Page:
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MySQL 8.0 Reference Manual  /  ...  /  Restrictions on Replication with GTIDs

17.1.3.6 Restrictions on Replication with GTIDs

Because GTID-based replication is dependent on transactions, some features otherwise available in MySQL are not supported when using it. This section provides information about restrictions on and limitations of replication with GTIDs.

Updates involving nontransactional storage engines.  When using GTIDs, updates to tables using nontransactional storage engines such as MyISAM cannot be made in the same statement or transaction as updates to tables using transactional storage engines such as InnoDB.

This restriction is due to the fact that updates to tables that use a nontransactional storage engine mixed with updates to tables that use a transactional storage engine within the same transaction can result in multiple GTIDs being assigned to the same transaction.

Such problems can also occur when the master and the slave use different storage engines for their respective versions of the same table, where one storage engine is transactional and the other is not. Also be aware that triggers that are defined to operate on nontransactional tables can be the cause of these problems.

In any of the cases just mentioned, the one-to-one correspondence between transactions and GTIDs is broken, with the result that GTID-based replication cannot function correctly.

CREATE TABLE ... SELECT statements.  CREATE TABLE ... SELECT is not safe for statement-based replication. When using row-based replication, this statement is actually logged as two separate events—one for the creation of the table, and another for the insertion of rows from the source table into the new table just created. When this statement is executed within a transaction, it is possible in some cases for these two events to receive the same transaction identifier, which means that the transaction containing the inserts is skipped by the slave. Therefore, CREATE TABLE ... SELECT is not supported when using GTID-based replication.

GTIDS and ALTER TABLE statements.  For ALTER TABLE ... ADD, if the column has an expression default value that uses a nondeterministic function, the statement may produce a warning or error:

Temporary tables.  When binlog_format is set to STATEMENT, CREATE TEMPORARY TABLE and DROP TEMPORARY TABLE statements cannot be used inside transactions, procedures, functions, and triggers when GTIDs are in use on the server (that is, when the enforce_gtid_consistency system variable is set to ON). They can be used outside these contexts when GTIDs are in use, provided that autocommit=1 is set. From MySQL 8.0.13, when binlog_format is set to ROW or MIXED, CREATE TEMPORARY TABLE and DROP TEMPORARY TABLE statements are allowed inside a transaction, procedure, function, or trigger when GTIDs are in use. However, the statements are not written to the binary log and are therefore not replicated to slaves. If the removal of these statements from a transaction results in an empty transaction, the transaction is not written to the binary log. If a transaction involving these statements is rolled back, a warning message is issued stating that the creation or dropping of the temporary tables could not be rolled back.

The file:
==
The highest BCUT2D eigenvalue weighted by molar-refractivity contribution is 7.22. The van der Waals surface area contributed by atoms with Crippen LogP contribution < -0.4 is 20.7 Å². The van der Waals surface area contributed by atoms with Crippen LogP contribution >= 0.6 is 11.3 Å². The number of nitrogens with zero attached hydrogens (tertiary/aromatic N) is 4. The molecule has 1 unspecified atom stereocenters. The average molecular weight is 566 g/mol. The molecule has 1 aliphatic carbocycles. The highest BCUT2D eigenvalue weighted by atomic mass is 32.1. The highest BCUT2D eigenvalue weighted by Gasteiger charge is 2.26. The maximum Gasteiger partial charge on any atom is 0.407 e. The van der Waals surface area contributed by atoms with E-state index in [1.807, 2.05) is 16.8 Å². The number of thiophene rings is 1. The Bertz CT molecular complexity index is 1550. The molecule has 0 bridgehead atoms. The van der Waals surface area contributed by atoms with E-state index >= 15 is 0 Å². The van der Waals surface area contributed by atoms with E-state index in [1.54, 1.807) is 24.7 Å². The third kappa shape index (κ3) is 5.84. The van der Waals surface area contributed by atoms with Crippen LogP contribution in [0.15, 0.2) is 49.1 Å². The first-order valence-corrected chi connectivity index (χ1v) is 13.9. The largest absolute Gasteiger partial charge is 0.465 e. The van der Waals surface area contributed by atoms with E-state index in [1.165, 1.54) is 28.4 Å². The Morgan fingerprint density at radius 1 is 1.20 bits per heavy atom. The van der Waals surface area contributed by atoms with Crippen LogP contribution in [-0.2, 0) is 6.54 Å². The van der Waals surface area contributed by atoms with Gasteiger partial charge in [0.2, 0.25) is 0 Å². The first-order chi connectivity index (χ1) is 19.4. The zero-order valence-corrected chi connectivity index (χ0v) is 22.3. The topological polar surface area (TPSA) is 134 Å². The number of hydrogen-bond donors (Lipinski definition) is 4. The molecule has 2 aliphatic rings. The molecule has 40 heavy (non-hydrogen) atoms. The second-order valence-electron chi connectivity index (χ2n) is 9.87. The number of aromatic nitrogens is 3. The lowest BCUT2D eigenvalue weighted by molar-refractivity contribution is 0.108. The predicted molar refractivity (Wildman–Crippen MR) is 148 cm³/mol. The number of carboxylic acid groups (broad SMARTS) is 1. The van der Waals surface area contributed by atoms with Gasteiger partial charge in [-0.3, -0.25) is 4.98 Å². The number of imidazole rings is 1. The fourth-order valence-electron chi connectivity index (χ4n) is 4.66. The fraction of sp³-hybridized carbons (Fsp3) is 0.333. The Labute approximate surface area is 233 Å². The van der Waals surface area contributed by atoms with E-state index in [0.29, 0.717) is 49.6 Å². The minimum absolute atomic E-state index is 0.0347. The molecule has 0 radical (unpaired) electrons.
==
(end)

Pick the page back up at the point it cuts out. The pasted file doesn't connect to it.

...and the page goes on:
Preventing execution of unsupported statements.  To prevent execution of statements that would cause GTID-based replication to fail, all servers must be started with the --enforce-gtid-consistency option when enabling GTIDs. This causes statements of any of the types discussed previously in this section to fail with an error.

Note that --enforce-gtid-consistency only takes effect if binary logging takes place for a statement. If binary logging is disabled on the server, or if statements are not written to the binary log because they are removed by a filter, GTID consistency is not checked or enforced for the statements that are not logged.

For information about other required startup options when enabling GTIDs, see Section 17.1.3.4, “Setting Up Replication Using GTIDs”.

Skipping transactions.  sql_slave_skip_counter is not supported when using GTIDs. If you need to skip transactions, use the value of the master's gtid_executed variable instead; see Injecting empty transactions, for more information.

Ignoring servers.  The IGNORE_SERVER_IDS option of the CHANGE MASTER TO statement is deprecated when using GTIDs, because transactions that have already been applied are automatically ignored. Before starting GTID-based replication, check for and clear all ignored server ID lists that have previously been set on the servers involved. The SHOW_SLAVE_STATUS statement, which can be issued for individual channels, displays the list of ignored server IDs if there is one. If there is no list, the Replicate_Ignore_Server_Ids field is blank.

GTID mode and mysqldump.  It is possible to import a dump made using mysqldump into a MySQL Server running with GTID mode enabled, provided that there are no GTIDs in the target server's binary log.

GTID mode and mysql_upgrade.  When the server is running with global transaction identifiers (GTIDs) enabled (gtid_mode=ON), do not enable binary logging by mysql_upgrade (the --write-binlog option).


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